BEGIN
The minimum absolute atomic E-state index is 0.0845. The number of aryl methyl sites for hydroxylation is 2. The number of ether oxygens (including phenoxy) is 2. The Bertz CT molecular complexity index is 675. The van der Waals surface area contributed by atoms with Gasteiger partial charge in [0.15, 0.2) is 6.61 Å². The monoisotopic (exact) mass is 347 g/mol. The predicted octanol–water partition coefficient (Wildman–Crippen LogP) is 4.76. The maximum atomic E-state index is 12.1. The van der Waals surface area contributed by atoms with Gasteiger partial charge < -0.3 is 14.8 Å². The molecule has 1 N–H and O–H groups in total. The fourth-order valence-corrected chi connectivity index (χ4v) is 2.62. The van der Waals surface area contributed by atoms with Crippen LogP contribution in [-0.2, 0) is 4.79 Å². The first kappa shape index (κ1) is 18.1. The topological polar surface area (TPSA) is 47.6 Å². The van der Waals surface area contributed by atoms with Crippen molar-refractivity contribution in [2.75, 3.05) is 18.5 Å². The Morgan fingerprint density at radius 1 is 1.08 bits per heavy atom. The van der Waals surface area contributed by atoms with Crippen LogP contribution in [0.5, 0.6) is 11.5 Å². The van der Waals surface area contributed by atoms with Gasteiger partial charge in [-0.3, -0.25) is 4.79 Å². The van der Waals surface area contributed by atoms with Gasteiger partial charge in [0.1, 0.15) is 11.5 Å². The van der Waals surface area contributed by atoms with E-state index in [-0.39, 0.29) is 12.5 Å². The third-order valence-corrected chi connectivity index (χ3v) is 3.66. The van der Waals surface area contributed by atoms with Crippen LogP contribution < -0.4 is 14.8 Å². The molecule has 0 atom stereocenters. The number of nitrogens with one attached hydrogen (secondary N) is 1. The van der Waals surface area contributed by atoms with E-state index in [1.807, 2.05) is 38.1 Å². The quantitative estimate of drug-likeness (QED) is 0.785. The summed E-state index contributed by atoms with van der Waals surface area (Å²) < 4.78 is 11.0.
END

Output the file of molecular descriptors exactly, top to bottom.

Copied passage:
The minimum absolute atomic E-state index is 0.0845. The number of aryl methyl sites for hydroxylation is 2. The number of ether oxygens (including phenoxy) is 2. The Bertz CT molecular complexity index is 675. The van der Waals surface area contributed by atoms with Gasteiger partial charge in [0.15, 0.2) is 6.61 Å². The monoisotopic (exact) mass is 347 g/mol. The predicted octanol–water partition coefficient (Wildman–Crippen LogP) is 4.76. The maximum atomic E-state index is 12.1. The van der Waals surface area contributed by atoms with Gasteiger partial charge < -0.3 is 14.8 Å². The molecule has 1 N–H and O–H groups in total. The fourth-order valence-corrected chi connectivity index (χ4v) is 2.62. The van der Waals surface area contributed by atoms with Crippen LogP contribution in [-0.2, 0) is 4.79 Å². The first kappa shape index (κ1) is 18.1. The topological polar surface area (TPSA) is 47.6 Å². The van der Waals surface area contributed by atoms with Crippen molar-refractivity contribution in [2.75, 3.05) is 18.5 Å². The Morgan fingerprint density at radius 1 is 1.08 bits per heavy atom. The van der Waals surface area contributed by atoms with Crippen LogP contribution in [0.5, 0.6) is 11.5 Å². The van der Waals surface area contributed by atoms with Gasteiger partial charge in [-0.3, -0.25) is 4.79 Å². The van der Waals surface area contributed by atoms with Gasteiger partial charge in [0.1, 0.15) is 11.5 Å². The van der Waals surface area contributed by atoms with E-state index in [-0.39, 0.29) is 12.5 Å². The third-order valence-corrected chi connectivity index (χ3v) is 3.66. The van der Waals surface area contributed by atoms with Crippen LogP contribution < -0.4 is 14.8 Å². The molecule has 0 atom stereocenters. The number of nitrogens with one attached hydrogen (secondary N) is 1. The van der Waals surface area contributed by atoms with E-state index in [1.807, 2.05) is 38.1 Å². The quantitative estimate of drug-likeness (QED) is 0.785. The summed E-state index contributed by atoms with van der Waals surface area (Å²) < 4.78 is 11.0.